5RAR Assocation Website
operations conducted 1966 - 67


 

australian infantryman's combat badge
operation quintus thrust

1 March - 9 March 1969

Captain Mick Battle

 

5 RAR commenced its shakedown operation for its second tour on 1 March after having been in the country for fourteen days. The rifle companies deployed into Area of Operations (AO) Burrinjuck.

The AO chosen was west of the Nui Dat base and included the northern and eastern parts of the rugged Nui Dinh mountain complex. The paddi fields at this time were cemented by the sun and the vegetation on the coastal flats was tinder dry. The thick clumps of thorn covered bamboo proved a formidable obstacle to A. and D. Companies, as they deployed west on foot and into Armoured Personnel Carriers (APC's) into the west of the AO.

The mission of the battalion was to conduct Reconnaissance In Force operations aimed at preventing the movement of enemy forces towards Baria from the west, and thus deny possible base plate positions from which major population centres of Phuoc Tuy Province could be bombarded.

At 0800 hours on 2 March, 105 Field Battery fired an artillery preparation  into landing Zone (LZ) Marie prior to a heliborne assault from C. Company from Kangaroo pad at Nui Dat. C. Company had secured the LZ an hour later and by 1000 hours battalion headquarters was complete on the ground followed by B. Company. In the afternoon the companies reported fresh sign of enemy movements and located a 107mm rocket launching site.

Before 2300 hours 3 March, A, C and D Companies had reported contacts in their night ambush positions. These continued through the night until 0800 hours 4 march. Sweeps confirmed that eleven enemy had been killed and numerous wounded. The only Australian casualty was 2nd Lieutenant H. Moyle of 11 Platoon D. Company. A shrapnel wound to the knee sent him home to Australia some weeks later.

The next four days saw the companies continuing their operations with scattered light contact. Both the RAAF Iroquois and the army H13 helicopters flying in support received ground fire. 12 Platoon D. Company killed two local guerrillas in contact at 0655 hours 5 March. By last light on 8 March the battalion, less B. Company, was harboured with a troop of tanks and a troop of APC's. At midnight under a full moon D. Company led the battalion across the open paddi and through the bamboo to the perimeter fence of Phuoc Hoa Long.

Phuoc Hoa Long, nestled under the southern perimeter of Nui Dat base was often infiltrated by the Viet Cong guerrillas on resupply and propaganda missions. An extensive political and military communist infrastructure was also known to exist among the 5,100 villagers. 5 RAR's task was to cordon and search the northern hamlets of the village.

C and D Companies were to form the cordon while A and B Companies were to conduct the search. D Company was led along the dark corridor of trees and banana plantations by 10 Platoon. At 0150 hours heavy firing shattered the stealth of the approach. 10 Platoon reported firing from the Regional Force post at the northern end of the town. At the same time 11 Platoon came under  AK47 fire from their right flank. The American Liaison Officer succeeded in stopping the fire as soon as it was realised that 10 Platoon elements had moved into their protective minefield The battery fired continuous illumination for four hours while engineers and infantrymen extracted the causalities from the densely planted minefield. The RAAF "Dust Off" helicopters provided exceptional assistance in evacuating the casualties and assisting in their recovery from the actual minefield. In one instance the Iroquois hovered above the rescue party for forty minutes providing illumination with his landing lights. This was an extremely hazardous operation, as there was the chance of the down blast of the blades detonating more mines. This close support from the RAAF was to become considered normal as the tour progressed. Those killed were 2nd Lieutenant B. Walker, Sergeant B. Smith and Corporal G. Gilbert, all of 10 Platoon. Whilst this extraction was being carried out the rest of the battalion closed the cordon.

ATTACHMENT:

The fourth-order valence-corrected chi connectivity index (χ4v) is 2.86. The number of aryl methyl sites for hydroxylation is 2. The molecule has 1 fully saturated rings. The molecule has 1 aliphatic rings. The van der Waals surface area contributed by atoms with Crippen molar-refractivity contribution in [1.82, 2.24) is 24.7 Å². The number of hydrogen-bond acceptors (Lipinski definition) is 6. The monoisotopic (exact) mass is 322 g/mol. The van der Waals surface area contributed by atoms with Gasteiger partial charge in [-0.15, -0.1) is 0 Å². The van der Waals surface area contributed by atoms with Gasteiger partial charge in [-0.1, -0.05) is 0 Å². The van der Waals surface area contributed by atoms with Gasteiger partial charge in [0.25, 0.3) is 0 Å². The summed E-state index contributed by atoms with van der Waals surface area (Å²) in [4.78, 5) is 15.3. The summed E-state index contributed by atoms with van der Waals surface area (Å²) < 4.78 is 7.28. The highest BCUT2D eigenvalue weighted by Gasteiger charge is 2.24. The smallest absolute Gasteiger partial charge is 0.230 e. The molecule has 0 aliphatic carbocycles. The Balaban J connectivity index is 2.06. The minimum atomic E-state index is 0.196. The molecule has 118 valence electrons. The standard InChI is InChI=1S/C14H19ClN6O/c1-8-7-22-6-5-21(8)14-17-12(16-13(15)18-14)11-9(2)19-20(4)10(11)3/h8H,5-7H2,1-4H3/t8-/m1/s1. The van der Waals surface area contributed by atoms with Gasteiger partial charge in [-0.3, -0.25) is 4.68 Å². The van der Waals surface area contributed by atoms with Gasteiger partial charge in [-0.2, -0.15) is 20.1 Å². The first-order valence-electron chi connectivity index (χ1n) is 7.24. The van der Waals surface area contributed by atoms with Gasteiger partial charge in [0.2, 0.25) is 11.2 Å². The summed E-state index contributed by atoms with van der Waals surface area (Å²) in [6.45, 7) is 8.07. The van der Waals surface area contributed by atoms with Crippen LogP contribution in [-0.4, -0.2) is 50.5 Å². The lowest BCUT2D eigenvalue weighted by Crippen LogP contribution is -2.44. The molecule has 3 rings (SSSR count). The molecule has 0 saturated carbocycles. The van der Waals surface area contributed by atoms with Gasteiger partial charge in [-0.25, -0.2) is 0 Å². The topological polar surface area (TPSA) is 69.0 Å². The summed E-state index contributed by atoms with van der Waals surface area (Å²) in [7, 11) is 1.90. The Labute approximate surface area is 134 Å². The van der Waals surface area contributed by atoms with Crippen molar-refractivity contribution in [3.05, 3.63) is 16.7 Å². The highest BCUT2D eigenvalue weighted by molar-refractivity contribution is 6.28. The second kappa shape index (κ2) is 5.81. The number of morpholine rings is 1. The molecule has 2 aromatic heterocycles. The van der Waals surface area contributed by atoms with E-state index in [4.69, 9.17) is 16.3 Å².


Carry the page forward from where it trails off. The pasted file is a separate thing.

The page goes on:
A 0730 hours an aircraft fitted with a loud speaker system flew over the village and directed the people to the screening area on the northern outskirts. By 1030 hours the sweep was under way. A and B Companies prodded their way around the myriads of small gardens and pagodas, searching the 263 houses in detail. This type of operation is very exhausting because of the ever present threat of mines, booby traps and snipers.

Concurrently with the search, the screening of the people was being carried out by elements of the Divisional Intelligence Unit, The Australian CA (Civil Affairs) Unit, the Psychological Operations Section with National Field Force and Special Police detachments. During this time 1,700 people were screened of whom eleven were detained as suspected members of the VC infrastructure.

At 1700 hours the battalion returned to Nui Dat.

Operation Quintus Thrust proved that the enemy, mainly guerrillas from the Chau Duc Company, were using the footpads around the base of the mountains as liaison routes and infiltration routes into the capital Baria and Phuoc Hoa Long. These paths came from suspected base areas in the Nui Thi Vai mountains. This was verified later on Operation Twickenham.

The Tigers had been blooded and Quintus had cut her teeth. Every man knew now the enemy and the environment which he would be fighting for the next twelve months. But the success were not without the loss of three fine men who paid the supreme sacrifice. Even at this early stage of the tour it was obvious that the modern soldier of 5 RAR was the same man who fought on the cliffs of Gallipoli, the deserts of Africa, and the Jungles of New Guinea.


 

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